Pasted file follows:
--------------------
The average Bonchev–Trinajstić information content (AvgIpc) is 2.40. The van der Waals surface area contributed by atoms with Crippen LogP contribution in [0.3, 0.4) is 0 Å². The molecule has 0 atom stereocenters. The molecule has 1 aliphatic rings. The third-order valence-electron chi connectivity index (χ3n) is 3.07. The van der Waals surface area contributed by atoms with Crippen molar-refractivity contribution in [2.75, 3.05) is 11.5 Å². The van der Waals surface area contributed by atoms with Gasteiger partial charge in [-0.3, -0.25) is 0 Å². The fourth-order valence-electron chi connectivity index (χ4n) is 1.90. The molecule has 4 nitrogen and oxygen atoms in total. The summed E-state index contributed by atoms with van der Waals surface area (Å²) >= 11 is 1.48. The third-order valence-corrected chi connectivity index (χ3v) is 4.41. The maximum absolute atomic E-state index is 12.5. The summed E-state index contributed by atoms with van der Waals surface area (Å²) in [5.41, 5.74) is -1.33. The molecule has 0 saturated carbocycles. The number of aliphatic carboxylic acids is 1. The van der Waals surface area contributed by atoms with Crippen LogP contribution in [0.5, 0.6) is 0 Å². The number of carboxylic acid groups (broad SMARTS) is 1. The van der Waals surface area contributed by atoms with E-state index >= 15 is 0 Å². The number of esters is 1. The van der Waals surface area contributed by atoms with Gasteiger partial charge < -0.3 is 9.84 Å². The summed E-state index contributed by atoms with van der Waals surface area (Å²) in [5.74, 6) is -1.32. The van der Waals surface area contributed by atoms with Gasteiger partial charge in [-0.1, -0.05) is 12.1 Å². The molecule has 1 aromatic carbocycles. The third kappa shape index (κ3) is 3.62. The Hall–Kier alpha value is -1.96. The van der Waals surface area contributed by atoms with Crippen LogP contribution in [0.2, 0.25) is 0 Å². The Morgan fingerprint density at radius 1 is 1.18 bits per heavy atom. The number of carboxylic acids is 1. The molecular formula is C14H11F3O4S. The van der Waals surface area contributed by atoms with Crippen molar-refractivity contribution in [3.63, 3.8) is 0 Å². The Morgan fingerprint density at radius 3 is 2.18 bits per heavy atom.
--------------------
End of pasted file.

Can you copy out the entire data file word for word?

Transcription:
The average Bonchev–Trinajstić information content (AvgIpc) is 2.40. The van der Waals surface area contributed by atoms with Crippen LogP contribution in [0.3, 0.4) is 0 Å². The molecule has 0 atom stereocenters. The molecule has 1 aliphatic rings. The third-order valence-electron chi connectivity index (χ3n) is 3.07. The van der Waals surface area contributed by atoms with Crippen molar-refractivity contribution in [2.75, 3.05) is 11.5 Å². The van der Waals surface area contributed by atoms with Gasteiger partial charge in [-0.3, -0.25) is 0 Å². The fourth-order valence-electron chi connectivity index (χ4n) is 1.90. The molecule has 4 nitrogen and oxygen atoms in total. The summed E-state index contributed by atoms with van der Waals surface area (Å²) >= 11 is 1.48. The third-order valence-corrected chi connectivity index (χ3v) is 4.41. The maximum absolute atomic E-state index is 12.5. The summed E-state index contributed by atoms with van der Waals surface area (Å²) in [5.41, 5.74) is -1.33. The molecule has 0 saturated carbocycles. The number of aliphatic carboxylic acids is 1. The van der Waals surface area contributed by atoms with Crippen LogP contribution in [0.5, 0.6) is 0 Å². The number of carboxylic acid groups (broad SMARTS) is 1. The van der Waals surface area contributed by atoms with E-state index >= 15 is 0 Å². The number of esters is 1. The van der Waals surface area contributed by atoms with Gasteiger partial charge < -0.3 is 9.84 Å². The summed E-state index contributed by atoms with van der Waals surface area (Å²) in [5.74, 6) is -1.32. The van der Waals surface area contributed by atoms with Gasteiger partial charge in [-0.1, -0.05) is 12.1 Å². The molecule has 1 aromatic carbocycles. The third kappa shape index (κ3) is 3.62. The Hall–Kier alpha value is -1.96. The van der Waals surface area contributed by atoms with Crippen LogP contribution in [0.2, 0.25) is 0 Å². The Morgan fingerprint density at radius 1 is 1.18 bits per heavy atom. The number of carboxylic acids is 1. The molecular formula is C14H11F3O4S. The van der Waals surface area contributed by atoms with Crippen molar-refractivity contribution in [3.63, 3.8) is 0 Å². The Morgan fingerprint density at radius 3 is 2.18 bits per heavy atom.